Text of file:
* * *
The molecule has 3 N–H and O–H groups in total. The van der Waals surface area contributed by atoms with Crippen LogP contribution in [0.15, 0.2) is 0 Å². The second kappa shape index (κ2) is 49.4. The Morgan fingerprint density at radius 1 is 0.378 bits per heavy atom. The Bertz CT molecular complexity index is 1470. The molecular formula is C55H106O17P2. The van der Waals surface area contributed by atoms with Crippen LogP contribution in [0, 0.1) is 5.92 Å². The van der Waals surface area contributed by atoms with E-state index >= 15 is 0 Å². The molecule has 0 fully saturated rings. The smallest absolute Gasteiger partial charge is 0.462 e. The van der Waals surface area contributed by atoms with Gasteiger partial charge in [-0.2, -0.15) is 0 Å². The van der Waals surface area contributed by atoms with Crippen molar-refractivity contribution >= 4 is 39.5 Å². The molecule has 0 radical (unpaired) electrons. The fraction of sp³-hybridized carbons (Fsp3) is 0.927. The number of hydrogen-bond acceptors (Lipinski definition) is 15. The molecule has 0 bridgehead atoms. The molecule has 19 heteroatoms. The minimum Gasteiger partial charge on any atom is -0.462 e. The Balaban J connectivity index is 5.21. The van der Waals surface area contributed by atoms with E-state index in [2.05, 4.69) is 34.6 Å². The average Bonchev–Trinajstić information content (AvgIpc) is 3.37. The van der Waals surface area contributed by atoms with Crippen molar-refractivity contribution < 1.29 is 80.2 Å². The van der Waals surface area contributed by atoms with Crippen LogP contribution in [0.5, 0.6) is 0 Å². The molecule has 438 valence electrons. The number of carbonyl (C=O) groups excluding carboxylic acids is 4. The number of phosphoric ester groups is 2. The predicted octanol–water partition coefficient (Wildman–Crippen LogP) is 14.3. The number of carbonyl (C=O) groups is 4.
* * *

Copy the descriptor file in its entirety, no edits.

The molecule has 3 N–H and O–H groups in total. The van der Waals surface area contributed by atoms with Crippen LogP contribution in [0.15, 0.2) is 0 Å². The second kappa shape index (κ2) is 49.4. The Morgan fingerprint density at radius 1 is 0.378 bits per heavy atom. The Bertz CT molecular complexity index is 1470. The molecular formula is C55H106O17P2. The van der Waals surface area contributed by atoms with Crippen LogP contribution in [0, 0.1) is 5.92 Å². The van der Waals surface area contributed by atoms with E-state index >= 15 is 0 Å². The molecule has 0 fully saturated rings. The smallest absolute Gasteiger partial charge is 0.462 e. The van der Waals surface area contributed by atoms with Gasteiger partial charge in [-0.2, -0.15) is 0 Å². The van der Waals surface area contributed by atoms with Crippen molar-refractivity contribution >= 4 is 39.5 Å². The molecule has 0 radical (unpaired) electrons. The fraction of sp³-hybridized carbons (Fsp3) is 0.927. The number of hydrogen-bond acceptors (Lipinski definition) is 15. The molecule has 0 bridgehead atoms. The molecule has 19 heteroatoms. The minimum Gasteiger partial charge on any atom is -0.462 e. The Balaban J connectivity index is 5.21. The van der Waals surface area contributed by atoms with E-state index in [2.05, 4.69) is 34.6 Å². The average Bonchev–Trinajstić information content (AvgIpc) is 3.37. The van der Waals surface area contributed by atoms with Crippen molar-refractivity contribution < 1.29 is 80.2 Å². The van der Waals surface area contributed by atoms with Crippen LogP contribution in [0.5, 0.6) is 0 Å². The molecule has 438 valence electrons. The number of carbonyl (C=O) groups excluding carboxylic acids is 4. The number of phosphoric ester groups is 2. The predicted octanol–water partition coefficient (Wildman–Crippen LogP) is 14.3. The number of carbonyl (C=O) groups is 4.